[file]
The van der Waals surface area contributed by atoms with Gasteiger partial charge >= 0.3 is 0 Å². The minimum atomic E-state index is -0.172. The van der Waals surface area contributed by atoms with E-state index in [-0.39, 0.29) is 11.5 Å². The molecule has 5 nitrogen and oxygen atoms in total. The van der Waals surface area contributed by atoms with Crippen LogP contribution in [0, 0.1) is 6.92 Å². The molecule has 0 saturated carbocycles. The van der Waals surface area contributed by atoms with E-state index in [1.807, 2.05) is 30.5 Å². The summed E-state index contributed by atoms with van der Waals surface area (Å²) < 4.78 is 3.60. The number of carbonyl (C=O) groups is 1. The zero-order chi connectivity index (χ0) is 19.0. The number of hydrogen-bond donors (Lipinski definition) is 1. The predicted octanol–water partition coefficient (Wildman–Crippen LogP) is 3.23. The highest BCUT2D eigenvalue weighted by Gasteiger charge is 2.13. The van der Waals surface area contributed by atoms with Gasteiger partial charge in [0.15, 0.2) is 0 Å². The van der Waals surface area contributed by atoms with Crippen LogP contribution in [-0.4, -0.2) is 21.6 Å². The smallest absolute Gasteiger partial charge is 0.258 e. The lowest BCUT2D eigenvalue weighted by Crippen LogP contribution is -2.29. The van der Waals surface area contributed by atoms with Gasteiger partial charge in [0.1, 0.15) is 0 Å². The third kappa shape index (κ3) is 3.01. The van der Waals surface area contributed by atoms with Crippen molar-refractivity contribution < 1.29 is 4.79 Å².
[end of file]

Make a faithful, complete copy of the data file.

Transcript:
The van der Waals surface area contributed by atoms with Gasteiger partial charge >= 0.3 is 0 Å². The minimum atomic E-state index is -0.172. The van der Waals surface area contributed by atoms with E-state index in [-0.39, 0.29) is 11.5 Å². The molecule has 5 nitrogen and oxygen atoms in total. The van der Waals surface area contributed by atoms with Crippen LogP contribution in [0, 0.1) is 6.92 Å². The molecule has 0 saturated carbocycles. The van der Waals surface area contributed by atoms with E-state index in [1.807, 2.05) is 30.5 Å². The summed E-state index contributed by atoms with van der Waals surface area (Å²) < 4.78 is 3.60. The number of carbonyl (C=O) groups is 1. The zero-order chi connectivity index (χ0) is 19.0. The number of hydrogen-bond donors (Lipinski definition) is 1. The predicted octanol–water partition coefficient (Wildman–Crippen LogP) is 3.23. The highest BCUT2D eigenvalue weighted by Gasteiger charge is 2.13. The van der Waals surface area contributed by atoms with Gasteiger partial charge in [0.15, 0.2) is 0 Å². The van der Waals surface area contributed by atoms with Crippen LogP contribution in [-0.4, -0.2) is 21.6 Å². The smallest absolute Gasteiger partial charge is 0.258 e. The lowest BCUT2D eigenvalue weighted by Crippen LogP contribution is -2.29. The van der Waals surface area contributed by atoms with Gasteiger partial charge in [0.1, 0.15) is 0 Å². The third kappa shape index (κ3) is 3.01. The van der Waals surface area contributed by atoms with Crippen molar-refractivity contribution < 1.29 is 4.79 Å².